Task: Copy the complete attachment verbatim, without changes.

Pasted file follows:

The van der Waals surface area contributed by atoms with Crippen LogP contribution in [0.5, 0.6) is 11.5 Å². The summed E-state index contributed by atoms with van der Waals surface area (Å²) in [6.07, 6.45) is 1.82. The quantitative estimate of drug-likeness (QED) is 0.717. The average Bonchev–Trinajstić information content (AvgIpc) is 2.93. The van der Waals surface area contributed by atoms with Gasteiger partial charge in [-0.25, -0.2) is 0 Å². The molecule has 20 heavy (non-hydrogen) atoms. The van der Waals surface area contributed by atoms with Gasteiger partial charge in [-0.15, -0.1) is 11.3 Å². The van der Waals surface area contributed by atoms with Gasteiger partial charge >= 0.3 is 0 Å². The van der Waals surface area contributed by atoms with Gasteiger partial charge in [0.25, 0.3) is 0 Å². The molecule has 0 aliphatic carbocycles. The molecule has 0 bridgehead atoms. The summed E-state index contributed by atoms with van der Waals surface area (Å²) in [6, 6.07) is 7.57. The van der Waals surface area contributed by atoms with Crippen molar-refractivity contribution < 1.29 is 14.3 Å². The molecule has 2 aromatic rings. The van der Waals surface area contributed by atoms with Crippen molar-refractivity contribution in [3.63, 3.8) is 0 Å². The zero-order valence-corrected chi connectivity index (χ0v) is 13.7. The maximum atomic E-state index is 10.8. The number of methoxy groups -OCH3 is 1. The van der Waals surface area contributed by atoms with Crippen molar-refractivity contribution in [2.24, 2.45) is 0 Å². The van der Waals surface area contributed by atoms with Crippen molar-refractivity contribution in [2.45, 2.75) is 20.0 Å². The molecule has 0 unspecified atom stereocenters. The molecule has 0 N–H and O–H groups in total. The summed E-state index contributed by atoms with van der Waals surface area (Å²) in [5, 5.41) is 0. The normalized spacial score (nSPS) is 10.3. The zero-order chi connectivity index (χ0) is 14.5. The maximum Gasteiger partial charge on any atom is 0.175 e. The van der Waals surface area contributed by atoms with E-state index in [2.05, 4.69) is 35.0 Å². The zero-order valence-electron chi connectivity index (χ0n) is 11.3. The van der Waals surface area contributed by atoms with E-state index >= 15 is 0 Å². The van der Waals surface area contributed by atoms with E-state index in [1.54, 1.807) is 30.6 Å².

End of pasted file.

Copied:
The van der Waals surface area contributed by atoms with Crippen LogP contribution in [0.5, 0.6) is 11.5 Å². The summed E-state index contributed by atoms with van der Waals surface area (Å²) in [6.07, 6.45) is 1.82. The quantitative estimate of drug-likeness (QED) is 0.717. The average Bonchev–Trinajstić information content (AvgIpc) is 2.93. The van der Waals surface area contributed by atoms with Gasteiger partial charge in [-0.25, -0.2) is 0 Å². The molecule has 20 heavy (non-hydrogen) atoms. The van der Waals surface area contributed by atoms with Gasteiger partial charge in [-0.15, -0.1) is 11.3 Å². The van der Waals surface area contributed by atoms with Gasteiger partial charge >= 0.3 is 0 Å². The van der Waals surface area contributed by atoms with Gasteiger partial charge in [0.25, 0.3) is 0 Å². The molecule has 0 aliphatic carbocycles. The molecule has 0 bridgehead atoms. The summed E-state index contributed by atoms with van der Waals surface area (Å²) in [6, 6.07) is 7.57. The van der Waals surface area contributed by atoms with Crippen molar-refractivity contribution < 1.29 is 14.3 Å². The molecule has 2 aromatic rings. The van der Waals surface area contributed by atoms with Crippen molar-refractivity contribution in [3.63, 3.8) is 0 Å². The zero-order valence-corrected chi connectivity index (χ0v) is 13.7. The maximum atomic E-state index is 10.8. The number of methoxy groups -OCH3 is 1. The van der Waals surface area contributed by atoms with Crippen molar-refractivity contribution in [2.24, 2.45) is 0 Å². The van der Waals surface area contributed by atoms with Crippen molar-refractivity contribution in [2.45, 2.75) is 20.0 Å². The molecule has 0 unspecified atom stereocenters. The molecule has 0 N–H and O–H groups in total. The summed E-state index contributed by atoms with van der Waals surface area (Å²) in [5, 5.41) is 0. The normalized spacial score (nSPS) is 10.3. The zero-order chi connectivity index (χ0) is 14.5. The maximum Gasteiger partial charge on any atom is 0.175 e. The van der Waals surface area contributed by atoms with E-state index in [2.05, 4.69) is 35.0 Å². The zero-order valence-electron chi connectivity index (χ0n) is 11.3. The van der Waals surface area contributed by atoms with E-state index >= 15 is 0 Å². The van der Waals surface area contributed by atoms with E-state index in [1.54, 1.807) is 30.6 Å².